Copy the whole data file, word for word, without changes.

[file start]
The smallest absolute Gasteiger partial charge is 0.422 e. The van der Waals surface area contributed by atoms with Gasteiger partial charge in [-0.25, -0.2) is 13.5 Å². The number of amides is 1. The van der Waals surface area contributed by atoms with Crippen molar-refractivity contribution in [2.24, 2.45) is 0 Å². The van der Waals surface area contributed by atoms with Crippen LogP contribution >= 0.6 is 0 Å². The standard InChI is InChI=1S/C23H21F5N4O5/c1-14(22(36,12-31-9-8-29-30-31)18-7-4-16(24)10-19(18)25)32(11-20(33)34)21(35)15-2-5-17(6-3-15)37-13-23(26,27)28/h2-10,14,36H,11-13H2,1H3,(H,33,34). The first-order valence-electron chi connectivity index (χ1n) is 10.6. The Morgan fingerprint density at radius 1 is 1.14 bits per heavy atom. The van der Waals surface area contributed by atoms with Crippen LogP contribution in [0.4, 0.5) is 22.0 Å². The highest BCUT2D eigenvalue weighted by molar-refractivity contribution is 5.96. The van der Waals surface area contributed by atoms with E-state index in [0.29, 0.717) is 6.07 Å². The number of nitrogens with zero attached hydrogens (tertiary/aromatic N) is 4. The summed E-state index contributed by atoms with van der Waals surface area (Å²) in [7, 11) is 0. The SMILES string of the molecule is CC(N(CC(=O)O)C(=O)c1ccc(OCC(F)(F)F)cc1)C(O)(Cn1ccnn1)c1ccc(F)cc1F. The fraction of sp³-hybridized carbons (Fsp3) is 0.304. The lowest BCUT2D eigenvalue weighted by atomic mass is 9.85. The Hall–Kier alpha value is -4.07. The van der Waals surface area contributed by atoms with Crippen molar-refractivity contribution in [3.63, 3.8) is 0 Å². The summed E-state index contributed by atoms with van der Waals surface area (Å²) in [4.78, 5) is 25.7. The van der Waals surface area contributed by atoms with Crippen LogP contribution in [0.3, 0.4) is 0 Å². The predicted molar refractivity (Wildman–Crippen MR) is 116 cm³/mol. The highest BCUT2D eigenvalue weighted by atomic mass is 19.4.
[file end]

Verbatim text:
The smallest absolute Gasteiger partial charge is 0.422 e. The van der Waals surface area contributed by atoms with Gasteiger partial charge in [-0.25, -0.2) is 13.5 Å². The number of amides is 1. The van der Waals surface area contributed by atoms with Crippen molar-refractivity contribution in [2.24, 2.45) is 0 Å². The van der Waals surface area contributed by atoms with Crippen LogP contribution >= 0.6 is 0 Å². The standard InChI is InChI=1S/C23H21F5N4O5/c1-14(22(36,12-31-9-8-29-30-31)18-7-4-16(24)10-19(18)25)32(11-20(33)34)21(35)15-2-5-17(6-3-15)37-13-23(26,27)28/h2-10,14,36H,11-13H2,1H3,(H,33,34). The first-order valence-electron chi connectivity index (χ1n) is 10.6. The Morgan fingerprint density at radius 1 is 1.14 bits per heavy atom. The van der Waals surface area contributed by atoms with Crippen LogP contribution in [0.4, 0.5) is 22.0 Å². The highest BCUT2D eigenvalue weighted by molar-refractivity contribution is 5.96. The van der Waals surface area contributed by atoms with E-state index in [0.29, 0.717) is 6.07 Å². The number of nitrogens with zero attached hydrogens (tertiary/aromatic N) is 4. The summed E-state index contributed by atoms with van der Waals surface area (Å²) in [7, 11) is 0. The SMILES string of the molecule is CC(N(CC(=O)O)C(=O)c1ccc(OCC(F)(F)F)cc1)C(O)(Cn1ccnn1)c1ccc(F)cc1F. The fraction of sp³-hybridized carbons (Fsp3) is 0.304. The lowest BCUT2D eigenvalue weighted by atomic mass is 9.85. The Hall–Kier alpha value is -4.07. The van der Waals surface area contributed by atoms with Crippen molar-refractivity contribution in [3.63, 3.8) is 0 Å². The summed E-state index contributed by atoms with van der Waals surface area (Å²) in [4.78, 5) is 25.7. The van der Waals surface area contributed by atoms with Crippen LogP contribution in [0.3, 0.4) is 0 Å². The predicted molar refractivity (Wildman–Crippen MR) is 116 cm³/mol. The highest BCUT2D eigenvalue weighted by atomic mass is 19.4.